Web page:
Burns are tissue damage that is caused by heat, chemicals, electricity, radiation, or the sun. It can be either minor medical problems or life-threatening emergencies.
The treatment depends on the degree of burns and the location of the injury. First-degree burns and second-degree burns can be healed or treated at home. Third-degree burns are dangerous, it requires particular medical care and treatment.
Accidental burns can happen to children, teenagers, and older people. But older people are at high risk. Burns can be painful. If it is left untreated, the infection may take place. Almost half a million Americans seek medical care for accidental burns.
TYPES OF BURNS
The burns degrees are dependent upon the intensity of burns. Burn degrees include:
- First-degree burns are mild. In this type, the top layer of skin (epidermis) turns red. It may cause pain.
- Second-degree burns affect the skin’s top and lower layers (dermis). In this type of burns, you may experience pain, redness, swelling, and blistering.
- Third-degree burns affect all three layers of skin that are epidermis, dermis, and fat. It destroys hair follicles, sweat glands, and damages nerve endings.
If you or someone has met any of the following conditions, call 911 for an emergency.
The burn sticks all layers of the skin. The skin is charred-looking, with white, brown, or black patches. If anyone is an infant or a senior.
There are many things that can cause a burn. The most common thermal sources can cause burns such as fire, hot liquids, and steam.
Other causes include:
- Chemicals, such as cement, strong acids, lye, paint thinner, or gasoline.
- Radiation, such as X-rays.
- Sun (ultraviolet or UV light).
- Contact with hot metal, glass, or other objects.
- First Aid For Burns
The first- and second-degree burns can cause discoloration and scarring. Third-degree burns are very serious that affect a large portion of the skin.
Complications of third-degree burns include:
- Disfiguring scars and contractures.
- Bone and joint problems
- Edema (excess fluid and swelling in tissues).
- Organ failure.
- Low blood pressure (hypotension).
- A bacterial infection that may lead to bloodstream infection (sepsis)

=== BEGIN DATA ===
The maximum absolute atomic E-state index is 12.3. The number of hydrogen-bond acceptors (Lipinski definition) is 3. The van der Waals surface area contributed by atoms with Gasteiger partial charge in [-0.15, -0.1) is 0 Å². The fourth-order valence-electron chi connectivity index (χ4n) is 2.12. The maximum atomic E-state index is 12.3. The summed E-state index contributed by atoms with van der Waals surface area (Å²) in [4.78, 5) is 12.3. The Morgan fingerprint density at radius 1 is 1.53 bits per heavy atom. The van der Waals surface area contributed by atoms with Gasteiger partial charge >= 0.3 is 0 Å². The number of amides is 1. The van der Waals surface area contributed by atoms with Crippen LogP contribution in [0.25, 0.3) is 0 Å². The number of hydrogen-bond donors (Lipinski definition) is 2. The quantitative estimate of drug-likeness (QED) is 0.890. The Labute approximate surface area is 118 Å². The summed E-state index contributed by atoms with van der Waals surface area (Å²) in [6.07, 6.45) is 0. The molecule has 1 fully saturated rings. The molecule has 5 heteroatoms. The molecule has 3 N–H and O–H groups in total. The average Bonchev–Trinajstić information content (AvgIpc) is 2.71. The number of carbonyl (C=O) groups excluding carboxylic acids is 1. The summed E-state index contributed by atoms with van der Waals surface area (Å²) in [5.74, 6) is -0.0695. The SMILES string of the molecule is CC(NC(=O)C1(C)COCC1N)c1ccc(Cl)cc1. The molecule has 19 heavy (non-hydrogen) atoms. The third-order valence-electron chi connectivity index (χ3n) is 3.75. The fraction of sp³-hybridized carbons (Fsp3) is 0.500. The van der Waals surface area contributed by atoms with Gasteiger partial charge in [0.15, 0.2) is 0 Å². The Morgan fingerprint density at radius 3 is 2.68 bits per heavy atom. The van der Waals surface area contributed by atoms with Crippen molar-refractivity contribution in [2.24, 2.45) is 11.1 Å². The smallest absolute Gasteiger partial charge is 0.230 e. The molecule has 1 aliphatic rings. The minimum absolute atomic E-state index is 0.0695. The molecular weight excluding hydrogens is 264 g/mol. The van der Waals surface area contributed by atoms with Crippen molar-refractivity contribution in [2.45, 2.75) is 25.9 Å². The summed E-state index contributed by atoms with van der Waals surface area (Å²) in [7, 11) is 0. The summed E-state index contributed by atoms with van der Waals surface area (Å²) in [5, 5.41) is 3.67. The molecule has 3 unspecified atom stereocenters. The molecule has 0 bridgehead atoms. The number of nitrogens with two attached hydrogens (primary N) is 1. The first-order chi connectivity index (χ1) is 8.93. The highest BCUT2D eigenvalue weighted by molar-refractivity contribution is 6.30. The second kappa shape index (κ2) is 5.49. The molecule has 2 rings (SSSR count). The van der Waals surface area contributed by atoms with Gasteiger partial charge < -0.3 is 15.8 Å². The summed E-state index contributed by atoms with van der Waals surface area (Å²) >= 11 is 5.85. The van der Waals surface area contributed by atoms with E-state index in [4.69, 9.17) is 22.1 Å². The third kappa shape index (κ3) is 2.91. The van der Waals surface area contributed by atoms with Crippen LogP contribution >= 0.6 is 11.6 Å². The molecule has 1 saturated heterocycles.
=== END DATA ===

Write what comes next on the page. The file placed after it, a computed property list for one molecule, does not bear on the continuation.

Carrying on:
- Low body temperature (hypothermia)
- Breathing problems
WHAT ARE THE SIGNS OF BURNS?
Burn symptoms depend on the intensity of the burn. In the first few hours or days after the burn, you may experience blisters, pain, swelling, white or charred (black) skin, and peeling skin.
Your doctor will check your injury and estimate the percentage of the burn and its depth on the body. They will examine your affected part of the skin before recommending any treatment.
If your burn covers more than 10 percent of your total body surface area or you meet other criteria established by the American Burn Association, the doctor will transfer you to a burn center.
You need to keep all your burns clean. The bandages or dressing of the wounds rely on the severity of the injury. Some people need treatment at particular burn centers and months-long follow-up care.
Until emergency help arrives follow below treatment options:
Treating minor burns:
- Keep the burned area under cool running water. Don’t apply ice. You can apply aloe vera gel to ease the pain.
- Quickly and gently remove your ornaments from the affected area.
- Fluid-filled blisters protect against infection so, don’t break blisters. If a blister breaks, clean the area.
- Apply an antibiotic ointment.
- Once a burn is completely cooled, apply a lotion on it that helps prevent drying and you will get relief from pain.